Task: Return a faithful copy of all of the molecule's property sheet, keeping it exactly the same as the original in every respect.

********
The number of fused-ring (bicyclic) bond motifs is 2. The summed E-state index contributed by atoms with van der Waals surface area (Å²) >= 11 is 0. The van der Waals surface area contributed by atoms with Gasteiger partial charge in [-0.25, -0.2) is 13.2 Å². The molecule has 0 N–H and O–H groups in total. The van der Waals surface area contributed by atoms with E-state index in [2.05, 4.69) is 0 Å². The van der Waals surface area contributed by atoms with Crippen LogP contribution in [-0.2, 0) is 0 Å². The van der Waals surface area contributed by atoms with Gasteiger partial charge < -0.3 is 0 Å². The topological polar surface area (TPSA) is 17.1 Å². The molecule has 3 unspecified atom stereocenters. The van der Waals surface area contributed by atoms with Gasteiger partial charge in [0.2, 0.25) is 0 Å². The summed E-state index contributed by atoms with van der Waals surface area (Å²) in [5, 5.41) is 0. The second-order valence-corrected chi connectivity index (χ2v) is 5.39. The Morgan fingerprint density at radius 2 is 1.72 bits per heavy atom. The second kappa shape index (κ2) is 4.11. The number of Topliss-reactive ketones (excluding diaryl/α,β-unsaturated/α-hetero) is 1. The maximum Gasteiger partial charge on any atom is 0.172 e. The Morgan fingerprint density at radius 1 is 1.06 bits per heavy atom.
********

The number of fused-ring (bicyclic) bond motifs is 2. The summed E-state index contributed by atoms with van der Waals surface area (Å²) >= 11 is 0. The van der Waals surface area contributed by atoms with Gasteiger partial charge in [-0.25, -0.2) is 13.2 Å². The molecule has 0 N–H and O–H groups in total. The van der Waals surface area contributed by atoms with E-state index in [2.05, 4.69) is 0 Å². The van der Waals surface area contributed by atoms with Crippen LogP contribution in [-0.2, 0) is 0 Å². The van der Waals surface area contributed by atoms with Gasteiger partial charge < -0.3 is 0 Å². The topological polar surface area (TPSA) is 17.1 Å². The molecule has 3 unspecified atom stereocenters. The van der Waals surface area contributed by atoms with Gasteiger partial charge in [0.2, 0.25) is 0 Å². The summed E-state index contributed by atoms with van der Waals surface area (Å²) in [5, 5.41) is 0. The second-order valence-corrected chi connectivity index (χ2v) is 5.39. The Morgan fingerprint density at radius 2 is 1.72 bits per heavy atom. The second kappa shape index (κ2) is 4.11. The number of Topliss-reactive ketones (excluding diaryl/α,β-unsaturated/α-hetero) is 1. The maximum Gasteiger partial charge on any atom is 0.172 e. The Morgan fingerprint density at radius 1 is 1.06 bits per heavy atom.